OBJECTIVE: To investigate the comparative effect of social, economic, health and environmental characteristics on the nutritional status of children, aged 3 years, in Central Asia.
DESIGN: Cross-sectional analysis using data from Demographic and Health Surveys.
SETTING: Uzbekistan, Kyrgyzstan and Kazakhstan.
SUBJECTS: Information on demographic health was gathered by Macro International Inc., Uzbekistan, Kyrgyzstan and Kazakhstan governments from a random sample of 14 067 households in the three countries. Anthropometric measurements were performed using standardized procedures on all children, 3 years of age (n 2358). Only children with plausible Z-scores (n 1989) were selected for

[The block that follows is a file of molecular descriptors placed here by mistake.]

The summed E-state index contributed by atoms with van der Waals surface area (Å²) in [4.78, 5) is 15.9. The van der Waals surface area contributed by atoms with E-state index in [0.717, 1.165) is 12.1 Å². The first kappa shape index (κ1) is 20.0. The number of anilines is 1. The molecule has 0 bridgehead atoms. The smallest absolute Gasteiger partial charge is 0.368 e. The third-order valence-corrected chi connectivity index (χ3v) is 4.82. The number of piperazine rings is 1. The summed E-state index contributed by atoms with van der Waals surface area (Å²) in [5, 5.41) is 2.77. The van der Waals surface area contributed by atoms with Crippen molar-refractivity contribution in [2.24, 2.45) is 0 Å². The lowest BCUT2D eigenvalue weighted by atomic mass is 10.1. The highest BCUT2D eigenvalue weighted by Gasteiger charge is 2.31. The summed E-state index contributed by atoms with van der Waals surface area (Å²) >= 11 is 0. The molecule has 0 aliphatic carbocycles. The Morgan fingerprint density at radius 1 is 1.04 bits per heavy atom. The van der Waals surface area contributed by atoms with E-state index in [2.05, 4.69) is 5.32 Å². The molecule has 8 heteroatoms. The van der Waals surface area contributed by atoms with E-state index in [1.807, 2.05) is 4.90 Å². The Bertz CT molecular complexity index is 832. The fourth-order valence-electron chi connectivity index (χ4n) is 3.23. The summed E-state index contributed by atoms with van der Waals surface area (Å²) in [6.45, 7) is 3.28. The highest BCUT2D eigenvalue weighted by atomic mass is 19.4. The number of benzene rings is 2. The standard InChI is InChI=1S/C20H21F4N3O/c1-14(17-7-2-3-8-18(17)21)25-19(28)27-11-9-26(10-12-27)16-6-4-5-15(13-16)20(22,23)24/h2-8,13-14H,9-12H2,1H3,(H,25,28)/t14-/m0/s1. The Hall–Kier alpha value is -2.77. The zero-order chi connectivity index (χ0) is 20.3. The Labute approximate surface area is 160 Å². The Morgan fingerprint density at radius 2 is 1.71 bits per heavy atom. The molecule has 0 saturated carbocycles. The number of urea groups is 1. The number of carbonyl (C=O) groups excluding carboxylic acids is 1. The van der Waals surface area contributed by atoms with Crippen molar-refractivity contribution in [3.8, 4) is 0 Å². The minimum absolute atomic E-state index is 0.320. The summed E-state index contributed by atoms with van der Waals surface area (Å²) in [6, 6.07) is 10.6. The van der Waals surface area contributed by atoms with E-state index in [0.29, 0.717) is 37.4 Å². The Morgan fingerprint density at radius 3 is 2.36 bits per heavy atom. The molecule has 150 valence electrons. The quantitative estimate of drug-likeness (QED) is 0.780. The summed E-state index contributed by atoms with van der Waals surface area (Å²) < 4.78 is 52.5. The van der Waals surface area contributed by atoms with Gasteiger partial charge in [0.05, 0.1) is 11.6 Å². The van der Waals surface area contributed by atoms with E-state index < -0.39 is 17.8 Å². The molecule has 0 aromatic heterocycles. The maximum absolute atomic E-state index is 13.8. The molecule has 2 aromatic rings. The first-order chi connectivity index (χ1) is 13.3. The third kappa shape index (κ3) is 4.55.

RESULTS: The main results indicated that country of residence, number of people in household, household wealth, birth weight, age of child, knowledge of oral rehydration therapy, maternal education, number of children, 5 years of age and
source of drinking water were strong predictors of child nutritional status in these countries. Furthermore, chronic malnutrition was most prevalent in all three countries but at varied levels. An unexpected finding was that fully vaccinated children were more likely to be malnourished than children who were partially
vaccinated. A further unexpected finding was that breast-feeding especially in children 6 months old had a strong negative association with stunting and underweight.
CONCLUSIONS: In summary, the results from both the descriptive and binary logistic regression analysis are similar in terms of the explanatory variables and the statistical significance in the models.